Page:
Designing Your Anaerobic Running Program

Training for the 300-Meter Run

Designing Your Lower-Body Explosive Power Program

Designing Your Agility Running Program

Anaerobic Fitness Training Tips

Conclusion

Chapter 10. Nontraditional Training

Stability Ball Exercises

Medicine Ball Exercises

Combination or Multijoint Exercises

Circuits

Plyometrics

Balance

Pilates

Yoga

Conclusion

Part III. Managing the Lifestyle Components of Fitness

Chapter 11. Understanding Diet and Nutrition

Classes of Nutrients

Basic Nutritional Goals

Conclusion

Chapter 12. Controlling Weight

What Is Weight Management?

Principles of Weight Loss

Developing a Weight-Loss Plan

Planning for Weight Management and Good Nutrition

Using an Eating Checklist

Conclusion

Chapter 13. Dealing With Stress

What Is Stress?

Handling Stress

Tips for Reducing Stress

Conclusion

Chapter 14. Quitting Smoking

What’s So Bad About Cigarettes?

Impact of Smoking on Performance

Effects of Secondhand Smoke

Benefits of Quitting

How to Quit

Conclusion

Chapter 15. Preventing Substance Abuse

Abuse and Addiction

Alcohol

Drugs

Performance-Enhancing Supplements and Steroids

Conclusion

Part IV. Maintaining Your Fitness

Chapter 16. Setting Fitness Goals

Determining Your Fitness Goals

Profiling Your Fitness

Setting Goals Using CHAMPS

Goal-Setting Tips

Creating Goals for Various Fitness Levels

Using a Goal-Setting Worksheet

Conclusion

Chapter 17. Motivating Yourself to Be Fit

The Way We Change

Identifying Common Roadblocks

Acting to Avoid Slipping and Dropping Out

Reviewing Your Performance

Rewarding Yourself

Conclusion

Robert Hoffman, MS, retired from the U.S. Army as a lieutenant colonel in 1991. During his 22 years in the military, Hoffman completed assignments around the world. He commanded a brigade headquarters company in Germany, a ranger company in Vietnam, and a Special Forces SCUBA detachment at Fort Bragg, North Carolina. He also commanded the 4th Ranger Training Battalion at Fort Benning, Georgia, where in addition to working with rangers, Hoffman trained U.S. drug enforcement agents who were being deployed in South America.

Hoffman spent three years as the director of training for the Army’s Soldier Physical Fitness School and helped to develop the Army’s Total Fitness program. He also spent four years as a professor in the department of physical education at West Point. While there, he was an assistant cross country and track coach and a junior varsity basketball coach.

Hoffman was certified as a fitness instructor by the American College of Sports Medicine (ACSM) and as a master fitness trainer by the U.S. Army. He received a master’s degree in physical education from Indiana University and was a member of the American Society of Law Enforcement Trainers. Hoffman was also the author of Running Together: The Family Book of Jogging, and he helped write the army’s Physical Fitness Training field manual.

Hoffman passed away in July 2016.

Thomas R. Collingwood, PhD, has been involved in implementing law enforcement programs for 40 years. He developed and directed the continuing education division of the Cooper Institute for Aerobics Research, where he created the institute’s police instructor course that has trained more than 10,000 police fitness coordinators. He also designed the FitForce national law enforcement fitness program. Collingwood has worked with more than 200 law enforcement agencies worldwide to design fitness programs and has conducted validation studies to define job-related fitness standards for 100 federal, state, and local law enforcement agencies. He is the author of 10 books and more than 100 publications in the field.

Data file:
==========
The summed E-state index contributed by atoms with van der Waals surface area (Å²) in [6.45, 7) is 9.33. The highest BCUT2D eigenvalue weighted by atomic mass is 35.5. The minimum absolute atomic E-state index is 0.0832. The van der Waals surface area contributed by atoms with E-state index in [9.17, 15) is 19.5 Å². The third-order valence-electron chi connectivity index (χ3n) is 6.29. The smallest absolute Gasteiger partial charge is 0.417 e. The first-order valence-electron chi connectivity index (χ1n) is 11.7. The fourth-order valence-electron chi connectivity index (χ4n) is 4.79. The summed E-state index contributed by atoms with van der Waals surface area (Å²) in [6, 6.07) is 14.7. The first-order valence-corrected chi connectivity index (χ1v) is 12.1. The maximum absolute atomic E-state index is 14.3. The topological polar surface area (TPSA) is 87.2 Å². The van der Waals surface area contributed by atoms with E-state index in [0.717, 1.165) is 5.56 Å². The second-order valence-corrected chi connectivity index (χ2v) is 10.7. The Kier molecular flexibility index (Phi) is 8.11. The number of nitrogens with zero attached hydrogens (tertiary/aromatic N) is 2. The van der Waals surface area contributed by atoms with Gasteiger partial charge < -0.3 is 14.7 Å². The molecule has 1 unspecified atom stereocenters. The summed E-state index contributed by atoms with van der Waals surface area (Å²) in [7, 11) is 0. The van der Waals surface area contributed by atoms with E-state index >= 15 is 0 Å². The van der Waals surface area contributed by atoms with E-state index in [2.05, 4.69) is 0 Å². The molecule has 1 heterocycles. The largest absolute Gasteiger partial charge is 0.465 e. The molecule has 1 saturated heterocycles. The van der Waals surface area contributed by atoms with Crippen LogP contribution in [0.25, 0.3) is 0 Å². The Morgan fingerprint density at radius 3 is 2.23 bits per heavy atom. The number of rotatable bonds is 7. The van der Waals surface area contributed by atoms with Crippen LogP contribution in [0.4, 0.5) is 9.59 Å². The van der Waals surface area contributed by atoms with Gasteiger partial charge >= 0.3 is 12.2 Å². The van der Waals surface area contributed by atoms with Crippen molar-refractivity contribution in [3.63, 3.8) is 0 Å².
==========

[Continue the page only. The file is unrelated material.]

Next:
Collingwood was a military policeman with the U.S. Army, a police psychologist with the Dallas Police Department, and a training director for the Kentucky Department of Justice. He has served as the national fitness director for the American Society of Law Enforcement Trainers and as a special advisor on law enforcement fitness to the President’s Council on Physical Fitness and Sports and the International Association of Chiefs of Police (IACP). He also was an advisor for the redesign of the U.S. Army’s Physical Readiness program.

Collingwood holds a master’s degree in exercise science from the University of Kentucky and a doctorate in psychology from the University of Buffalo, and he is a certified health and fitness director with the American College of Sports Medicine. The IACP, U.S. Drug Enforcement Administration, U.S. Marshals Service, and U.S. Secret Service have all recognized Collingwood for his work in the field of law enforcement fitness. He was the recipient of the Healthy American Fitness Leaders award presented by the President’s Council on Physical Fitness and Sports and the National Jaycees.

Collingwood resides with his wife, Gretchen, in Richardson, Texas.

All ancillaries are free to adopting instructors and available online.

Image bank. Includes all of the exercise technique photos and illustrations for easy-to-follow instruction. In addition, the image bank includes tables and copies of all checklists and forms from the book for easy distribution during classes and seminars.

Online video. Includes 40 video clips that demonstrate various test protocols and exercises found in the book. The videos explain and demonstrate the proper techniques for these tests and exercises so that users gain the most benefit from the workouts.